by W. Ian O'Byrne
As our literate lives continually move from page to screen, we are constantly bombarded with multimedia. I think about my own son and the steady stream of multimodal information that he has come into contact with. Even at his early age he has become accustomed to reading and working with multimedia.
It makes me wonder what expectations students like him will have as they enter our classrooms. How can we provide a space for reading of multimedia elements in our classrooms? More importantly, how can we prepare students now for the multimedia reading they will need in the future?
When bringing multimedia, or even online information into our classrooms we usually have concerns about access to the technology. I would suggest that we start by using many of the tools we currently have access to. For instance, we can read multimedia…without the media. I frequently print out webpages, blog posts, or infographics to photocopy and hand out to students to actively read. This allows students to read multimodal online text, without adding in the complexity of the Internet.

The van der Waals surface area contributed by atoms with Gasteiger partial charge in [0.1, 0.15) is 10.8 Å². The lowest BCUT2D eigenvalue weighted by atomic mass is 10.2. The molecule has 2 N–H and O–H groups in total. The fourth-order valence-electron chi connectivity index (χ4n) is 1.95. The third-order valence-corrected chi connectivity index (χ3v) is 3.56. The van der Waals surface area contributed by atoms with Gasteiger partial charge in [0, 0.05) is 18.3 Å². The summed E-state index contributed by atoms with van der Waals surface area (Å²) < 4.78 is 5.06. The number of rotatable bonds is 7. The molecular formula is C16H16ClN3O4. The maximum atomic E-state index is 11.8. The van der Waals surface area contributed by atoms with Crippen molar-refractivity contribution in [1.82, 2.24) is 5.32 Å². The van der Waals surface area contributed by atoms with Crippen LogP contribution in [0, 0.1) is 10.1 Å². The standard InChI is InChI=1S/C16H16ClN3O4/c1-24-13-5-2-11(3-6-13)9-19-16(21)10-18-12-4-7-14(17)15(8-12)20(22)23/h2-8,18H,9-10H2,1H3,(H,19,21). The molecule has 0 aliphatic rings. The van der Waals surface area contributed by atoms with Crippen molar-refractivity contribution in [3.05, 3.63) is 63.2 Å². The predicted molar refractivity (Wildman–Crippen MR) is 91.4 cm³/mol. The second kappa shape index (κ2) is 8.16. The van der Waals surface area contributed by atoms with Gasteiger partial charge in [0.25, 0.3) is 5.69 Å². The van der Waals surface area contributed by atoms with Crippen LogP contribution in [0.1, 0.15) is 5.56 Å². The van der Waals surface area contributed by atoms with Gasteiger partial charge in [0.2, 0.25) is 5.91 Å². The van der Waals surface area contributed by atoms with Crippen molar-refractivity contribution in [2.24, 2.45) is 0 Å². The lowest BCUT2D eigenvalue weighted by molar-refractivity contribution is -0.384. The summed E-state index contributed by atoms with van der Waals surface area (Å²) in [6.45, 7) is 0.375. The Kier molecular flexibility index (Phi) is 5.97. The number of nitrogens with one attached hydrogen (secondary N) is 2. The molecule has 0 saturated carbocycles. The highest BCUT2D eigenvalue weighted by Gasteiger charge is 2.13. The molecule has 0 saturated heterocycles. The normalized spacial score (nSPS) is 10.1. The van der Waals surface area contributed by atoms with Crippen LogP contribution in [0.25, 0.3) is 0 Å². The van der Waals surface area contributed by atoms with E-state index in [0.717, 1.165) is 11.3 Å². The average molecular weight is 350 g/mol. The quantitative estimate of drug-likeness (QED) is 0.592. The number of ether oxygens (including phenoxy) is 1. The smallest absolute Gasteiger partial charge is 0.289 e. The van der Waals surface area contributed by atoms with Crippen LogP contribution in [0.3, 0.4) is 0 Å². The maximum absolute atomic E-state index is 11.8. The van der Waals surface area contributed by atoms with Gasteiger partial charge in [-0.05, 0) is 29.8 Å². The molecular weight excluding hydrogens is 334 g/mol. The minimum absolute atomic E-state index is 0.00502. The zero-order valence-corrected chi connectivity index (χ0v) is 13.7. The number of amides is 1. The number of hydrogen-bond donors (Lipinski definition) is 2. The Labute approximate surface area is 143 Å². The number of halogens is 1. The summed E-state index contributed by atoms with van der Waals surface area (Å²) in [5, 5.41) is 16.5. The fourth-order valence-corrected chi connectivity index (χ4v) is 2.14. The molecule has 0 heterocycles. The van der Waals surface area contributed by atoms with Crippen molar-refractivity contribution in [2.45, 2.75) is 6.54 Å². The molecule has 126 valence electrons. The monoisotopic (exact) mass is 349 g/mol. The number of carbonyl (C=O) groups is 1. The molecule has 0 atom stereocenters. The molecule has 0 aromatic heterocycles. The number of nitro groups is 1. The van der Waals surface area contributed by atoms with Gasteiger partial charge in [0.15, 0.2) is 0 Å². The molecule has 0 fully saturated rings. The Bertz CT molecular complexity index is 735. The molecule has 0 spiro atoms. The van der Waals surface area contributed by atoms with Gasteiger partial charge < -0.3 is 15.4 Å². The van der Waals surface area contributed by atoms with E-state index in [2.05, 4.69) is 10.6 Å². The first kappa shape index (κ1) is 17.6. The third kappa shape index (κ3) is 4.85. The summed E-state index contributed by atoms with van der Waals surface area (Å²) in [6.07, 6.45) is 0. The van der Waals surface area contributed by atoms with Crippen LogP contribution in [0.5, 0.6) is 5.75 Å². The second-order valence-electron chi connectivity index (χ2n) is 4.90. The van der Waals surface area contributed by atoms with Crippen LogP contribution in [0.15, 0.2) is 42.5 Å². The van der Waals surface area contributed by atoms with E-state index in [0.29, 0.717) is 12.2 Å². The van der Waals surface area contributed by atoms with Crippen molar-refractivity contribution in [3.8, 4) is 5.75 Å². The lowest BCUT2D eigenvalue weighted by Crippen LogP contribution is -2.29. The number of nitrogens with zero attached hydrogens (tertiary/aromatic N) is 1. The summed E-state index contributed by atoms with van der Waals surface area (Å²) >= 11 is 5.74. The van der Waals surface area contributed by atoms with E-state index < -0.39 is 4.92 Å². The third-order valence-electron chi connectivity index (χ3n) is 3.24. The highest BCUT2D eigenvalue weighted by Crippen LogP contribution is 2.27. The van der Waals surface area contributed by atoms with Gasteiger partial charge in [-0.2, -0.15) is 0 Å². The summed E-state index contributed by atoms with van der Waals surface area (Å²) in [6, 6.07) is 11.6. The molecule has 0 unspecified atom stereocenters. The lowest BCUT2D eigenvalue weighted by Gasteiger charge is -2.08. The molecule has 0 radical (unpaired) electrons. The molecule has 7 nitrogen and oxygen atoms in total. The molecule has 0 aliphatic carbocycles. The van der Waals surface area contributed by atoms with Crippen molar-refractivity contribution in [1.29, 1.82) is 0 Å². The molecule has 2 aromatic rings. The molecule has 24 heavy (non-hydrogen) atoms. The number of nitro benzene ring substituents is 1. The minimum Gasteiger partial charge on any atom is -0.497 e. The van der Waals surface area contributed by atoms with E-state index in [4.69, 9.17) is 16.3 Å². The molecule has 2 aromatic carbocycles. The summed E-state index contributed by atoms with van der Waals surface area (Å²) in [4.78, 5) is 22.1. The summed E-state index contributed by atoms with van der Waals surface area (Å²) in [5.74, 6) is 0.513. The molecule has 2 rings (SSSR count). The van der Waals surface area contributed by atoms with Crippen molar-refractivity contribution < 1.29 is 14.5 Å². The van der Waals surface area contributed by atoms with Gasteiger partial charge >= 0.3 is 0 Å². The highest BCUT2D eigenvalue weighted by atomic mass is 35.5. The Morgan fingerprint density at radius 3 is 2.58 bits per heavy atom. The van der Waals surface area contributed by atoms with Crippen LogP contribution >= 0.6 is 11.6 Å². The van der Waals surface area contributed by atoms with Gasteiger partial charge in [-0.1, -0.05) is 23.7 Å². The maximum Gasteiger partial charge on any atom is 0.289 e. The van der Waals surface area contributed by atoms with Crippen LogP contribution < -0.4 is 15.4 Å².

Another idea is to bring in videos from YouTube to play in class and have students discuss the theme, mood, tone, or even simply summarize the clip. I would suggest downloading the YouTube clips at home and bringing them into school on a CD or a USB drive.
Finally, I am a big believer in think-alouds, especially when the teacher allows students to know what decisions you make as you read online. You can use an overhead or projector connected to a computer to share this with students. If you want to get even more fancy you can record the think-aloud using a product like Jing, and share with your students as a screencast.
For more support on bringing YouTube or other examples of multimedia into your classroom feel free to visit the support materials provided here.
W. Ian O'Byrne is an assistant professor in the Department of Education at the University of New Haven.
Photo caption: Video chat with family.